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Moon landing site named a state historic resource

Astronaut Edwin E. Aldrin, Jr., lunar module pilot, descends steps of Lunar Module ladder as he prepares to walk on the moon in this July 20, 1969 fil...

Astronaut Edwin E. Aldrin, Jr., lunar module pilot, descends steps of Lunar Module ladder as he prepares to walk on the moon in this July 20, 1969 fil...

A California preservation panel has taken the unusual step of naming the 1969 Apollo 11 moon landing site as a state historical resource.
The vote on Friday by the California State Historical Resources Commission is part of an effort by several states to have Tranquility Base become a national historic landmark and then a world heritage site.
The designation applies to everything left on the moon by astronauts Neil Armstrong and Buzz Aldrin, not the lunar surface.
State Historic Preservation Officer Milford Wayne Donaldson says similar moves will be made in Texas, New Mexico, Georgia and Florida - the other states highly involved in the Apollo program.
The Apollo 11 lunar module Eagle set down on the moon's Sea of Tranquility on July 20, 1969, with Armstrong calling to mission control: "Houston, Tranquility Base here. The Eagle has landed."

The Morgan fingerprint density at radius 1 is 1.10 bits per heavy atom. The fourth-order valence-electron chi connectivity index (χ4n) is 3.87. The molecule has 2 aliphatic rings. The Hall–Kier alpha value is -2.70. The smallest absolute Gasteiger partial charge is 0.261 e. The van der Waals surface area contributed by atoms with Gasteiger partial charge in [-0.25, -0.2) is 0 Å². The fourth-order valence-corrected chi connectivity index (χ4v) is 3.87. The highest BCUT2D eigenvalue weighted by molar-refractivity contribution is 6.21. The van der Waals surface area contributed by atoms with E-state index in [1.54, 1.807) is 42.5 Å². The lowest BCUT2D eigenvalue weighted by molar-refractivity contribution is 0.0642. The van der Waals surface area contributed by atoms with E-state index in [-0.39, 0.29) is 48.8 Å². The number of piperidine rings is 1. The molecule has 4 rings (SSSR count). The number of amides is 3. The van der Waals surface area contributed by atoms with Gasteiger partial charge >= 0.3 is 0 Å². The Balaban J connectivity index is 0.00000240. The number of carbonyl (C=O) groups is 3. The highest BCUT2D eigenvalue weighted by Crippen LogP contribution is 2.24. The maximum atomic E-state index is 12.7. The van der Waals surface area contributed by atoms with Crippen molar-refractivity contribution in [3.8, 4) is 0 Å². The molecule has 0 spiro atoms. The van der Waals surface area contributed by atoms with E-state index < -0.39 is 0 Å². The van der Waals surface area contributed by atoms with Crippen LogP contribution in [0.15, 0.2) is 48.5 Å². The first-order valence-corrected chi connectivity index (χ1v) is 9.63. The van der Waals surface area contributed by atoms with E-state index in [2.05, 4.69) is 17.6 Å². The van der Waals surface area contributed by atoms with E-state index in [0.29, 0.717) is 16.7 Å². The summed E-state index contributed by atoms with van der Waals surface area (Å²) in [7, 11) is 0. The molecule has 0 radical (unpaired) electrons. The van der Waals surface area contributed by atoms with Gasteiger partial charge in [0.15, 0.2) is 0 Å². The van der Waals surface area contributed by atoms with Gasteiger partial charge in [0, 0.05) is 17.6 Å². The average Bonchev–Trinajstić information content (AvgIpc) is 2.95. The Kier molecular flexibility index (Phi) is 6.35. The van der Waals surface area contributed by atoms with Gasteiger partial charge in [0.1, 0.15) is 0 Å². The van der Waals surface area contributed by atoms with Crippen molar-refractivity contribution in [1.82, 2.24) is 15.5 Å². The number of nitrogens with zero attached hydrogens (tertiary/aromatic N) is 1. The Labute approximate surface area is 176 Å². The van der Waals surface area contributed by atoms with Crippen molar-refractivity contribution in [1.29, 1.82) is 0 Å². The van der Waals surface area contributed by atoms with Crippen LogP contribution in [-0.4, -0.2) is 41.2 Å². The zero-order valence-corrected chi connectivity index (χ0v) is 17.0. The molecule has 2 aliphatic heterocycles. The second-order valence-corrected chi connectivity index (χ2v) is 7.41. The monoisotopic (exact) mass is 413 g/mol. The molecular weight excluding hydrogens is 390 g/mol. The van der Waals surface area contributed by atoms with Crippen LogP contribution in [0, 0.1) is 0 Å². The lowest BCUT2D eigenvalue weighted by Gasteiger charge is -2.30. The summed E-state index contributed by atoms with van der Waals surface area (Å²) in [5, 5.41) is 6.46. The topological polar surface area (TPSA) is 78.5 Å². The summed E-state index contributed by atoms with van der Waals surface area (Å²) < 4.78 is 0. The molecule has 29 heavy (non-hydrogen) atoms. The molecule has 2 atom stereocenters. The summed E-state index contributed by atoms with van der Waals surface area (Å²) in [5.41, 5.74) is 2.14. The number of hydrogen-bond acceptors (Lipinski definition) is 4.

In all there are more than 100 items that the astronauts had to leave behind, Donaldson said. They include science instruments, tools, trash and the spider-legged descent stage of the lunar landing craft. The astronauts used the upper half of the craft to return to the command module orbiting the moon, which took them home.
Ironically, the vote came as a White House official confirmed that President Barack Obama's upcoming budget proposal would essentially ground NASA's plan to return astronauts to the moon.
Donaldson, however, pointed to private space initiatives including the pending Google Lunar X Prize - US$30 million for putting a privately financed robot lander on the moon.
"It's not inconceivable - even if we don't as a government get up there - we could have people visiting the moon," he said. That could spell trouble for the undisturbed footprints and relics of the 1969 Space Age site.
"There's always that fear: If you're going to the moon, where would you want to go? Obviously, the first landing," Donaldson said.


Updated : 2021-08-06 01:52 GMT+08:00